When my diet is good, I have more energy and it’s not as hard to face the world. In terms of hobbies, it’s important for me to focus on things that I actually like doing, or goals that I’m striving toward. Right now that’s getting stronger for pole and studying more nutrition, yoga and pilates.

But speaking of pole, I mentioned in my last adventures post that I had gotten physically weaker, which makes me really sad. I haven’t been to official pole classes lately, or even yoga in over a month. Most of my workouts have been at home but admittedly, I’m lazy when I work out at home, because it’s easier for me to sit down or procrastinate.

I’m also impatient so, now that I’ve lost a lot of strength I feel like, what’s the point of trying? I think that’s the depression lingering. I feel like I’m always fighting for something but never get to take a break and never actually achieve that something that I’m looking for and I’m over it so then I punish myself by not doing anything but wallowing in my sadness.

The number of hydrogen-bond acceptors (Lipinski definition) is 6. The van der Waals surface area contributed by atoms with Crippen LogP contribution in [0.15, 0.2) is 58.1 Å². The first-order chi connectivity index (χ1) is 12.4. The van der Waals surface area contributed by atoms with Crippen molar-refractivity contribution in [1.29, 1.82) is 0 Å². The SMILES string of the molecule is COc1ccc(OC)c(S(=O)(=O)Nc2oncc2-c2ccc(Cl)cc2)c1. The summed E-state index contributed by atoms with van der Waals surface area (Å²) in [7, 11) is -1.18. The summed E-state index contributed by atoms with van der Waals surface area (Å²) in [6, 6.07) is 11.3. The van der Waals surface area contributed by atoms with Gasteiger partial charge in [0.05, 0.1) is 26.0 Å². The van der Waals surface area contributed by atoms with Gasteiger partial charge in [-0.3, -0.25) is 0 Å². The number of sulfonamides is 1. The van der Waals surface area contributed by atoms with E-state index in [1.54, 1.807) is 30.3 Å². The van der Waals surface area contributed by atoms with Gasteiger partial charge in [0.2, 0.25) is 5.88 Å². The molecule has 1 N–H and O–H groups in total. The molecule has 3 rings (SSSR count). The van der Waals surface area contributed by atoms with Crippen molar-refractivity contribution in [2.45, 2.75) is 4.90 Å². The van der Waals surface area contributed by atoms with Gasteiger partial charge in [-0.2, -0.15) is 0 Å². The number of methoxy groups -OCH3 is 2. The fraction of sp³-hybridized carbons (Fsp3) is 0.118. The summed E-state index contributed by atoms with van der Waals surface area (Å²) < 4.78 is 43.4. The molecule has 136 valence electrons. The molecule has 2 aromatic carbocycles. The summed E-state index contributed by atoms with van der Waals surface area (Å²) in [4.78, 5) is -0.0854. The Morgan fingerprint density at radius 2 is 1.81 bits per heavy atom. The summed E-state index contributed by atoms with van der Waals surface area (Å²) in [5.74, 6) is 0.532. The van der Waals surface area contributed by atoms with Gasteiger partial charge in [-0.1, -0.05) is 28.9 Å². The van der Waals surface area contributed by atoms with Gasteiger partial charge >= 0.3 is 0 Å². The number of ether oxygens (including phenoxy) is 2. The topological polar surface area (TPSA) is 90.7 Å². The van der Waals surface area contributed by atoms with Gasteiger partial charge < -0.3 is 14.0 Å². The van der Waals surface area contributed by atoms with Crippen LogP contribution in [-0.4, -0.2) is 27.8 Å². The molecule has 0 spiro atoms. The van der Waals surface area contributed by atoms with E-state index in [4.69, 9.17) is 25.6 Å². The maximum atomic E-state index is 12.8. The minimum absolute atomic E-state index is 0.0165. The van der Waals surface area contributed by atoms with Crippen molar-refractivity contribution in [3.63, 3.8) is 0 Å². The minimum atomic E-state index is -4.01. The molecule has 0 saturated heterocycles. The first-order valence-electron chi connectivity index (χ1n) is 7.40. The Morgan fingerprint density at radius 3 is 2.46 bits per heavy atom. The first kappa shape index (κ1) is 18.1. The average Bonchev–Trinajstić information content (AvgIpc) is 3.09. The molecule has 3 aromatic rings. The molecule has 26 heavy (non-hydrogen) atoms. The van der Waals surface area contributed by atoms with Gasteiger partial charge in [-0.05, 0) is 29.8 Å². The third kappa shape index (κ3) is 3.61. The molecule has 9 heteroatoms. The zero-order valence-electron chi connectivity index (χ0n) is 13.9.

Even though fitness is a passion my body is different and has been revolting against me since I turned 30 last year. I’m not losing weight the way I used to and I don’t build strength the way I used to and it frustrates me.

I decided to try again, because I have a fitness vision board and I have fit associates who inspire me and don’t even know it. I enjoy logging into Facebook and seen a new photo posted by one of these women doing something incredibly athletic. It gives me the spark to keep trying. It’s also fun to imagine myself in my ideal optimal condition. I’m a yo-yoer and I hate that. I always go through phases of being fit and then fall off right when I’m on the brink of ideal success. That’s almost as bad as depression.